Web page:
Authorities remove homeless 'addicts' from Overtown area near Miami Arts & Entertainment District

City forces out homeless community crowding shade area under I-395

By Glenna Milberg, Andrea Torres - Digital Reporter/Producer

MIAMI - A group of workers suited up against biohazards on Friday morning to clean an area in Miami where homeless addicts gather under Interstate 395. They brought masks, water pressure machines and a lot of chemicals.  

The workers found more than 200 used needles in the area surrounding Northwest 14th and 13th Streets between Northwest First Place and Northwest Second Avenue. There were also syringes and condoms. 

The workers were prepared for the findings. Overtown residents have reported there is open drug use and sex in the area near Booker T. Washington Senior High School and the Overtown Youth Center. Some students walk near them regularly to get to school. 

"It has grown from (a) traditional homeless population to an opioid or crack cocaine population," said Milton Vickers, the director of the new Miami Department of Human Services

The area is also within walking distance of developments in downtown Miami's new Arts and Entertainment District. The district's closest towers are the Melo Group's 34-story Square Station Miami building, which has 710 apartments, and NR Investments' 37-story Canvas building, which has 513 apartments. 

The Melo Group is also developing the property at 1336, 1348 and 1366 N.E. First Ave., 50 and 58 N.E. 14th Street, and 1335 N.E. Miami Court. They paid $16 million for it in 2014.

While the developers' biggest sales pitch is usually quality of life, health officials were reporting details about a public health hazard west of the Arts and Entertainment District developments. Florida Department of Health in Miami-Dade employees issued a memo with pictures classifying the situation as a symptom of the opioid addiction crisis.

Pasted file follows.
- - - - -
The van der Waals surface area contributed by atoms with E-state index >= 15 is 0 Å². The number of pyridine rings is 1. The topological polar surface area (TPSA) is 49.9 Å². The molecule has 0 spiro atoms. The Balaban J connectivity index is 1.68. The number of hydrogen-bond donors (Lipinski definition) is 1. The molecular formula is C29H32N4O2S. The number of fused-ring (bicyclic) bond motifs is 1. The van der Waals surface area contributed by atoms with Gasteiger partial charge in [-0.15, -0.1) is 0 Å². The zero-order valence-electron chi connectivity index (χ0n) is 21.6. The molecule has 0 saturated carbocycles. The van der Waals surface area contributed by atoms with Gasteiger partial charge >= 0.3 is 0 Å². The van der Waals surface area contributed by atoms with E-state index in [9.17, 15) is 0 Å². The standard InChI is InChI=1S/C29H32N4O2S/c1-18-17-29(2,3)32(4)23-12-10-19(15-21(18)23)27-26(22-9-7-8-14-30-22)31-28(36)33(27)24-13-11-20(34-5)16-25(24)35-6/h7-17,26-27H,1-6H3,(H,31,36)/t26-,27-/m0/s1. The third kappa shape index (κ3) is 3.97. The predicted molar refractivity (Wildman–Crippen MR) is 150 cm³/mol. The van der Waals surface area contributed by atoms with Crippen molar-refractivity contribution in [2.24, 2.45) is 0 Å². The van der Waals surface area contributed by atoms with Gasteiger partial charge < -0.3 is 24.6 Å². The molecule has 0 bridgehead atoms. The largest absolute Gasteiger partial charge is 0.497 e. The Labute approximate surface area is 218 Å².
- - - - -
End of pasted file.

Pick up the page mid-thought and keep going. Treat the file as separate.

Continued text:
Lobbyist Ron Book, who volunteers as chairman of the Miami-Dade County Homeless Trust, said the addicts are also at risk. Authorities believe dealers use the hardened addicts to test the quality of heroin cut with fentanyl, a synthetic opioid, and carfentanil, a white powder that is about 100 times more potent than fentanyl. 

In July, the Centers for Disease Control and Prevention issued a health alert warning about the rise in deaths involving the increased use of the dangerous illicit synthetic opioids. 

"They let these people be their guinea pigs," Book said about the dealers who are reportedly taking advantage of the homeless addicts.

On Friday morning, some two dozen people agreed to be taken to homeless shelters or treatment facilities. Some just walked away and returned soon after. A woman, who said she had been sent to a shelter, returned Friday afternoon. She said she wanted to make the withdrawal symptoms stop. 

Northwest 14th Street and Northwest First Court

Northwest 14th Street and Northwest First Court

Northwest 13th Street

Northwest 13th Street and Northwest First Avenue

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